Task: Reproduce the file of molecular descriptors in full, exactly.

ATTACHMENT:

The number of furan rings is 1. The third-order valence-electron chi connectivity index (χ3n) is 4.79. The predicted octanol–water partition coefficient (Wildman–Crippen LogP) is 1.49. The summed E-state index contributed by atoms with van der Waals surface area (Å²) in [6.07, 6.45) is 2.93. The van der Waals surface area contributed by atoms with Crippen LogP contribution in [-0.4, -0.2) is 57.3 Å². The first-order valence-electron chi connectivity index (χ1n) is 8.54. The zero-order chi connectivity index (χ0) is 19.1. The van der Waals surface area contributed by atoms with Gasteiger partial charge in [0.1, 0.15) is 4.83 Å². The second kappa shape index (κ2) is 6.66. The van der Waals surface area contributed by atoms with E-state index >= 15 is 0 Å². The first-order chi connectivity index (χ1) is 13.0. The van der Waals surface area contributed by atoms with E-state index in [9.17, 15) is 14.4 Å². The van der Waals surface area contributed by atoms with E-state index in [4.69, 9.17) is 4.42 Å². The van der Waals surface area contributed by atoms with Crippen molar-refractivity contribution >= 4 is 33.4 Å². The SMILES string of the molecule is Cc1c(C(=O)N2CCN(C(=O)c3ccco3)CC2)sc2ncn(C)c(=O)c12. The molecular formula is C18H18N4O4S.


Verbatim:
The number of furan rings is 1. The third-order valence-electron chi connectivity index (χ3n) is 4.79. The predicted octanol–water partition coefficient (Wildman–Crippen LogP) is 1.49. The summed E-state index contributed by atoms with van der Waals surface area (Å²) in [6.07, 6.45) is 2.93. The van der Waals surface area contributed by atoms with Crippen LogP contribution in [-0.4, -0.2) is 57.3 Å². The first-order valence-electron chi connectivity index (χ1n) is 8.54. The zero-order chi connectivity index (χ0) is 19.1. The van der Waals surface area contributed by atoms with Gasteiger partial charge in [0.1, 0.15) is 4.83 Å². The second kappa shape index (κ2) is 6.66. The van der Waals surface area contributed by atoms with E-state index >= 15 is 0 Å². The first-order chi connectivity index (χ1) is 13.0. The van der Waals surface area contributed by atoms with E-state index in [9.17, 15) is 14.4 Å². The van der Waals surface area contributed by atoms with E-state index in [4.69, 9.17) is 4.42 Å². The van der Waals surface area contributed by atoms with Crippen molar-refractivity contribution >= 4 is 33.4 Å². The SMILES string of the molecule is Cc1c(C(=O)N2CCN(C(=O)c3ccco3)CC2)sc2ncn(C)c(=O)c12. The molecular formula is C18H18N4O4S.